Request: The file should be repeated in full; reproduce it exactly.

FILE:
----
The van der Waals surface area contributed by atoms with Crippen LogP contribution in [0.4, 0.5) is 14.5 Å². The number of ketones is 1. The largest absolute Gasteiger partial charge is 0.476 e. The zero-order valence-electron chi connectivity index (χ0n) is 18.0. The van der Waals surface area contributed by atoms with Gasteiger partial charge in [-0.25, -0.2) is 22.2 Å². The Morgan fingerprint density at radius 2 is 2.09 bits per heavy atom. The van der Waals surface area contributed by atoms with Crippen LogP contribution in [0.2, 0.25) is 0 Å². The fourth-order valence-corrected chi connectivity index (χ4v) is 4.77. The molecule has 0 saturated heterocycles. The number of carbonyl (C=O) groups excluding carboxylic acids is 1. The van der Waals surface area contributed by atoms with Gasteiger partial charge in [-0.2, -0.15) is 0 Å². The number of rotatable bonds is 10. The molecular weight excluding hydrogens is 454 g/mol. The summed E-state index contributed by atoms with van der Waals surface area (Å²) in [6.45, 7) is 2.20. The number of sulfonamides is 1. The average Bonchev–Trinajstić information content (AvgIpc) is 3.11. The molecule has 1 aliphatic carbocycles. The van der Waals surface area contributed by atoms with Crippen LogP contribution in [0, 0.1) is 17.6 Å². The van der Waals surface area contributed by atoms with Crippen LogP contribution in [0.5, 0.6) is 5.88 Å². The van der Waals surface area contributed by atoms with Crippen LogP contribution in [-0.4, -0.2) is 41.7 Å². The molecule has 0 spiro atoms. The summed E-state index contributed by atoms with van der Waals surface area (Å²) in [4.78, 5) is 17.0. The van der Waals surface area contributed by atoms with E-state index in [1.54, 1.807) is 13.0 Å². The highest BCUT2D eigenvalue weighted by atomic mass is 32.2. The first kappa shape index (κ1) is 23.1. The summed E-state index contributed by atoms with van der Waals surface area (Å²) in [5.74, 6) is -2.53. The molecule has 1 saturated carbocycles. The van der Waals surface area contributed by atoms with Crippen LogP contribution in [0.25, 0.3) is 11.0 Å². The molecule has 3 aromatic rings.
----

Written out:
The van der Waals surface area contributed by atoms with Crippen LogP contribution in [0.4, 0.5) is 14.5 Å². The number of ketones is 1. The largest absolute Gasteiger partial charge is 0.476 e. The zero-order valence-electron chi connectivity index (χ0n) is 18.0. The van der Waals surface area contributed by atoms with Gasteiger partial charge in [-0.25, -0.2) is 22.2 Å². The Morgan fingerprint density at radius 2 is 2.09 bits per heavy atom. The van der Waals surface area contributed by atoms with Crippen LogP contribution in [0.2, 0.25) is 0 Å². The fourth-order valence-corrected chi connectivity index (χ4v) is 4.77. The molecule has 0 saturated heterocycles. The number of carbonyl (C=O) groups excluding carboxylic acids is 1. The van der Waals surface area contributed by atoms with Gasteiger partial charge in [-0.2, -0.15) is 0 Å². The number of rotatable bonds is 10. The molecular weight excluding hydrogens is 454 g/mol. The summed E-state index contributed by atoms with van der Waals surface area (Å²) in [6.45, 7) is 2.20. The number of sulfonamides is 1. The average Bonchev–Trinajstić information content (AvgIpc) is 3.11. The molecule has 1 aliphatic carbocycles. The van der Waals surface area contributed by atoms with Crippen LogP contribution in [0, 0.1) is 17.6 Å². The van der Waals surface area contributed by atoms with Crippen LogP contribution in [0.5, 0.6) is 5.88 Å². The van der Waals surface area contributed by atoms with Crippen LogP contribution in [-0.4, -0.2) is 41.7 Å². The molecule has 0 spiro atoms. The summed E-state index contributed by atoms with van der Waals surface area (Å²) in [4.78, 5) is 17.0. The van der Waals surface area contributed by atoms with E-state index in [1.54, 1.807) is 13.0 Å². The highest BCUT2D eigenvalue weighted by atomic mass is 32.2. The first kappa shape index (κ1) is 23.1. The summed E-state index contributed by atoms with van der Waals surface area (Å²) in [5.74, 6) is -2.53. The molecule has 1 saturated carbocycles. The van der Waals surface area contributed by atoms with Crippen LogP contribution in [0.25, 0.3) is 11.0 Å². The molecule has 3 aromatic rings.